Testosterone supplementation shows limited benefit for mobility, cognition

January 10, 2008

Older men with low testosterone levels who received testosterone supplementation increased lean body mass and decreased body fat, but were no stronger and had no improvement in mobility or cognition compared with men who did not use the supplement, according to a study published in JAMA (2008; 299:39-52).

Older men with low testosterone levels who received testosterone supplementation increased lean body mass and decreased body fat, but were no stronger and had no improvement in mobility or cognition compared with men who did not use the supplement, according to a study published in JAMA (2008; 299:39-52).

Researchers led by Marielle H. Emmelot-Vonk, MD, of University Medical Center Utrecht, the Netherlands, conducted a randomized, placebo-controlled study to assess the effects of testosterone supplementation on functional mobility, cognition, bone mineral density, body composition, lipids, quality of life, and safety parameters in older men with testosterone levels less than 13.7 nmol/L during a period of 6 months. The trial included 207 men between the ages of 60 and 80 years. Participants were randomly assigned to receive testosterone undecenoate, 80 mg, or a matching placebo twice daily for 6 months.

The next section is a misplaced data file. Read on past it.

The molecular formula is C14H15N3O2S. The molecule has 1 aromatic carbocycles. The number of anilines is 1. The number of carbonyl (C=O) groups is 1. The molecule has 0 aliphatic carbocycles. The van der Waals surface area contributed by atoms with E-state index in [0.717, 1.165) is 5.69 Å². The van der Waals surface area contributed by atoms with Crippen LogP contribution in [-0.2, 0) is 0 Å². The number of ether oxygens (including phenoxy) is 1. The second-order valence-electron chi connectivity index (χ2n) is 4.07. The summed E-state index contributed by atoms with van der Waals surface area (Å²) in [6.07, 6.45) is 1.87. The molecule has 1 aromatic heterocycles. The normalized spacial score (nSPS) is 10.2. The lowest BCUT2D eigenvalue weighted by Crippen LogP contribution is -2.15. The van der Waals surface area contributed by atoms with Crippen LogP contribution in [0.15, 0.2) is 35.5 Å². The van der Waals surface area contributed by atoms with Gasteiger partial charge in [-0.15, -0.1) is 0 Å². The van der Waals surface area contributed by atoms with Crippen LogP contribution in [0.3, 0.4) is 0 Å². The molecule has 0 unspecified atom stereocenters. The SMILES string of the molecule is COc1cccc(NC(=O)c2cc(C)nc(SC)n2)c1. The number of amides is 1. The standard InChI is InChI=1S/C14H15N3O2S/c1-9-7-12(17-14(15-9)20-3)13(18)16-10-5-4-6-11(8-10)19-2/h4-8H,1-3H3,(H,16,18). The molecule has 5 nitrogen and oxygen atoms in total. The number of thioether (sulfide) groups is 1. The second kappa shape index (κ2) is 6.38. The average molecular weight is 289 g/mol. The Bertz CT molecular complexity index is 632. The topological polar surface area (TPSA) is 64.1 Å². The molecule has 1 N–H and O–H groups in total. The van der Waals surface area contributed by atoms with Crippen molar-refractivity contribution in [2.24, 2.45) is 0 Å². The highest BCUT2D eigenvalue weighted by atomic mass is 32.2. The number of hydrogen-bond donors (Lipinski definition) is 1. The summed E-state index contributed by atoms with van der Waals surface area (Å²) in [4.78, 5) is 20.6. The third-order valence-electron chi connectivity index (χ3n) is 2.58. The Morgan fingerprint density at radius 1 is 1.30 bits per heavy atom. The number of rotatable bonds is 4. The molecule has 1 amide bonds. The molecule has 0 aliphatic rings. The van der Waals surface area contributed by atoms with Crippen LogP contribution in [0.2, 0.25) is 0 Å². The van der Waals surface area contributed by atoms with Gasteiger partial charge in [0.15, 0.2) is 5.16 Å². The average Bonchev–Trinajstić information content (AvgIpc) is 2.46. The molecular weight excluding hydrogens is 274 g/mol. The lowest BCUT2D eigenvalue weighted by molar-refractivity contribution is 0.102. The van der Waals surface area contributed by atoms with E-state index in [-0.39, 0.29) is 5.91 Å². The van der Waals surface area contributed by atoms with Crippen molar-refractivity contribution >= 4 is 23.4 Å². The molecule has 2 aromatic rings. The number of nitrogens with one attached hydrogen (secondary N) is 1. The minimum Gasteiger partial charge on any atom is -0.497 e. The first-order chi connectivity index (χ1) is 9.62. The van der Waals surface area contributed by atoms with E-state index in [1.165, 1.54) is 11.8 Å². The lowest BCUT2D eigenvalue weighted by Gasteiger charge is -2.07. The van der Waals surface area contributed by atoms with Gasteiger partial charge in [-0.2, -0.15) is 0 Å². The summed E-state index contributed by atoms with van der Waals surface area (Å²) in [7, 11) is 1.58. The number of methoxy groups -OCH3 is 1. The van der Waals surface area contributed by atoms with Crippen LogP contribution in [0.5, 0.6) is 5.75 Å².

During the study, lean body mass increased and fat mass decreased in the testosterone group compared with the placebo group, but these factors were not accompanied by an increase of functional mobility or muscle strength. Cognitive function and bone mineral density did not change. Insulin sensitivity improved, but high-density lipoprotein cholesterol decreased.

Quality of life measures did not differ aside from hormone-related quality of life in the testosterone group. Adverse events were not significantly different in the two groups. Testosterone supplementation was associated with an increase in the concentrations of blood creatinine, and hemoglobin and hematocrit. No negative effects on prostate safety were detected.

“This study is, as far as we know, the largest study of testosterone supplementation with the most endpoints and a randomized, double-blind design. Adherence was high and the dropout rate was low,” the authors wrote. “The findings in this study do not support a net benefit on several indicators of health, functional, and cognitive performance with 6 months of modest testosterone supplementation in healthy men with circulating testosterone levels in the lower range.”